Interview: Theresa Heath

This weekend Wotever DIY Film Festival comes to The Cinema Museum in London.  They have a brilliantly diverse film schedule and loads of great events.  This week I caught up with the founder of the festival Theresa Heath to find out more.

(Interview ©Amie Taylor 2016)

AT: Theresa, could you start by telling us a little bit about the film festival and how it came about in the first place?

TH: Initially we started it as a fun, one-evening event to screen films at Bar Wotever, and it became clear from that how many brilliant, queer, amateur and DIY works were out there, and that they really needed to be shown. There aren’t that many outlets for it, yet it is really brilliant, important work, that tells a lot of stories that otherwise wouldn’t get to be told. Also the event was really popular, and we thought that there’s BFI Flare, and the fringe in the East End, we decided there was more than enough room for another Film Festival, and I think what we’re doing is a little different because we’re prioritising shorts and DIY work.

AT: How many years have you been running it now?

TH: We started in 2012, but this will actually be the 6th festival, as we had a crazy year where we did two in one year.

AT: I’ve been wondering, because looking across your programme it is really diverse and you’ve got loads on offer, especially films about queer women, and as a queer woman myself, I know there tends to usually be more on offer for a gay male audience – who do you find is your main audience for the festival?

TH: We say our audience really reflects to make up of people at Bar Wotever, and it’s really important to mention that we are part of Wotever World, the arts and performance collective which was founded by Ingo and has been running for over 10 years. We have a lot of trans, gender queer and non-binary people in our audience, some gay men but it’s mostly women and trans people that come.

AT: It’s a jam packed weekend, there’s loads on – films, networking events, afternoon tea and porn, loads. What are you most looking forward to?

TH: The porn is something we do every year and it’s become one of our things, it’s queer friendly porn and apart being a lovely, fun and sexy programme, it’s also really important, because over the last few years a lot of new porn laws and regulations have come in that seem to restrict female sexuality even further, so I’m really proud that we do that as a political thing and it’s enjoyable too.  The programme closest to my heart is our closing night programme, which is focussed around disability and queer politics, because a lot of people, myself included, live with chronic illness or disability and there’s a lot of disability within the queer community, including mental health issues and physical disabilities. I think that this community’s not being represented as well as it should. Its also important to mention that this year we did get funding and have spent the bulk of it on access, the space is fully wheelchair accessible and we have gender-neutral toilets. And the films are fantastic; ‘Yes We Fuck’ is one of the most beautiful films, and the director’s coming from Spain, so we’re really excited about that.

AT: And it’s totally free this year as well, isn’t it?  Which makes it even more accessible, as ticket prices can act as a barrier to many.  Is that because you got sponsorship?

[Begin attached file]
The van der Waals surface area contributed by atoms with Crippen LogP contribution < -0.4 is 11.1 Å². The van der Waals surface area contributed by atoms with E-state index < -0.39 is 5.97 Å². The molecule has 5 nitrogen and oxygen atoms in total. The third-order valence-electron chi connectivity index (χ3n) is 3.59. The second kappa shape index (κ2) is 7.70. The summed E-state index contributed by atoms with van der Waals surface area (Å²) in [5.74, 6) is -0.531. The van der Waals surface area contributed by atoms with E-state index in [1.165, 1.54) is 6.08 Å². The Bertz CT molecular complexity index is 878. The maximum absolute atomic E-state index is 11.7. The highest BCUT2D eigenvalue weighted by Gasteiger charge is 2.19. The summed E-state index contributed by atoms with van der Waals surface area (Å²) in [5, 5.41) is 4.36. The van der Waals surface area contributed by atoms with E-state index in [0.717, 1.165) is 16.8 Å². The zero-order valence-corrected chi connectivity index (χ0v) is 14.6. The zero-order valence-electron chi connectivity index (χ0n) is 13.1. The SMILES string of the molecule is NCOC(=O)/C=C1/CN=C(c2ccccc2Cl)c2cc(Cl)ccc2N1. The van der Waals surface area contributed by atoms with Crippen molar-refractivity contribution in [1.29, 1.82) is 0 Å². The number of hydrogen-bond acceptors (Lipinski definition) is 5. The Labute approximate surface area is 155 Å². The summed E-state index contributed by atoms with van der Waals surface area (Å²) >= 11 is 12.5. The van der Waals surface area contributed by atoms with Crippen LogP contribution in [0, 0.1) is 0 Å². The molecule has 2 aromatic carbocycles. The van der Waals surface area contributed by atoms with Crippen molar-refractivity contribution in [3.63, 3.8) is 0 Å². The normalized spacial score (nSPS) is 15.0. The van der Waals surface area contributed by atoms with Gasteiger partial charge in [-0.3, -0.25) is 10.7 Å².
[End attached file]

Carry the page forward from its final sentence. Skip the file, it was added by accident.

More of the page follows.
TH:  Yes, we had a lot of sponsorship this year, which means we’ve been able to make it all free.

AT: Who were your sponsors?

TH: Film London, Big Lottery, Looking at You Productions, Gendered Intelligence have sponsored us in-kind.  Gallop, Soho Equipment and She Won the World.

AT: Is there anything else you’d like people to know about the festival?

TH: Yes, one final thing is the fact that it’s so important now to create queer community space, as you’re probably aware, over the last ten years we’ve lost so many queer spaces. So spaces like this are so important for that, and allow us to learn our queer history, because it’s very difficult for us to do that and to interact with other people.

AT: And what do you think are the reasons behind the dramatic decline in queer spaces?

TH: I’m actually writing my PhD more or less on this at the moment, I think that in London and a lot of urban spaces turbo gentrification across city centres has caused it.  I think a lot of venues have closed down because of massive rent hikes, I think that, especially in Westminster where we have a Tory-led council that are intent on ‘cleaning up’ Soho.  I think the property market in London is massively out of control and I think the queer community, particularly queer women and the trans community are less economically advantaged, especially in comparison to gay men. I think these are the primary reasons, which seem to come up time and time again.

AT: It’s so true, I missed out on experiencing queer spaces as they used to exist –

TH: Yes, there are lots of people doing things on this.  Cuntinuum ran an event on Dyke Spaces last week, obviously Fringe! are doing things, so people are aware of it and trying to do stuff.  Sisters Uncut as well.  Lots of people.

AT: Thank you so much for speaking with us at LGBTQ Arts today, Theresa.

You can book for all films and events here. Everything’s free, but booking is advised. WOTLOGOxl

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